|Race Tight as Advertising Heats Up|
Oct. 10, 2002 -- Although the headlines in Maryland's 8th District have been dominated by the sniper attacks that killed six people in the area, Republican incumbent Connie Morella and Democratic challenger Christopher Van Hollen continue to raise money, exchange civil -- but pointed -- criticism in political ads and campaign for one of the most competitive seats in the House of Representatives.
Immediately after the attacks, both campaigns cancelled political events out of safety concerns and worries that the events would not attract media attention. While the crisis highlighted gun policy differences in the state's tense gubernatorial battle, both Van Hollen and Morella are very publicly in favor of strong gun control.
Meanwhile on the airwaves, commercials play out the underlying themes in the campaign. Still far behind in the money race, Van Hollen is being touted by an issue ad paid for by the Democratic Party.
The 30-second spot highlights Van Hollen's record in the Maryland Assembly, saying he took on special interests to push for environmental protections, gun control measures and health care reform. Because the ad asks residents to "tell Van Hollen" to keep up the good work and does not specifically talk about voting for him, it qualifies as an "issue ad" not regulated by current laws on contribution limits and disclosure requirements.
That is about to change however, because after this year's elections such ads will be banned for 60 days before a general election. The Morella campaign had challenged Van Hollen not to accept soft-money advertising, but under his current financial constraints, campaign manager Steven Jost said Van Hollen was grateful for the help. "This sends a message that Chris has national party support," Jost told the Washington Post.
Morella campaign manager Tony Caligiuri responded, "I find it ironic that they would spend special interest money to condemn special interest influence."
The Morella campaign has several ads running: one touts her independent voting record and history of fighting for constituents, another highlights her focus on women's issues. However, in a race where the candidates have very similar positions and one of the arguments resonating in the 8th District electorate is that the liberal Republican incumbent is a luxury this primarily Democratic region can't afford, the Morella campaign has produced a negative ad that criticizes Van Hollen for giving tax cuts to the rich and ducking tough budget issues.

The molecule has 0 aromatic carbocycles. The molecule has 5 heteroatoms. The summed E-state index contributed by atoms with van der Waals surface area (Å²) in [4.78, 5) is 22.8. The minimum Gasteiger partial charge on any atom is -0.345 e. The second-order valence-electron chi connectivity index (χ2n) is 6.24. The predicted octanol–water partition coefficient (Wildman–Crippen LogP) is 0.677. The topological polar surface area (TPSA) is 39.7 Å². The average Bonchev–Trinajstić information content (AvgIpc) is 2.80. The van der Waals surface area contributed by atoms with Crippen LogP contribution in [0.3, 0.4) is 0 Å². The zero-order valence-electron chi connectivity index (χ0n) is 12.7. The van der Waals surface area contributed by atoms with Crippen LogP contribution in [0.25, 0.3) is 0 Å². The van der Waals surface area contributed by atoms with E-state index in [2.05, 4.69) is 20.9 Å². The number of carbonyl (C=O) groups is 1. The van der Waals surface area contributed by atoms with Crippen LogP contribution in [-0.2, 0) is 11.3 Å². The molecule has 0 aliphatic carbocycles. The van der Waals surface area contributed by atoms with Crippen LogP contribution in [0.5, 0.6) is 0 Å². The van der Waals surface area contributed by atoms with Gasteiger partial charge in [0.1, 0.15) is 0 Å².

At the bank, Morella continues to hold a financial advantage, but a rush of fundraising has swelled Van Hollen's coffers from less than $100,000 after the primaries (he spent more than $1 million) to more than half a million dollars. The money continues to flow in as national figures such as Sen. Hillary Clinton, House Minority Leader Richard Gephardt and former Vice President Al Gore participate in Van Hollen events.
The Morella campaign contends that the high-profile fundraising belies Van Hollen's image as a scrappy financial underdog and shows that the Democrat is willing to rely on the favors of special interests, which he may be called upon to return.
"There are a lot of powerful interests that are interested in this seat," Morella campaign manager Tony Caligiuri told the Washington Post.
"He's not in chicken barbecue mode. They're going to be shoveling it in here from all over the country."
Morella, who is also a candidate of interest for politicians in high places, has planned fundraising events that include President Bush at a private home in Potomac and a separate event with the first lady.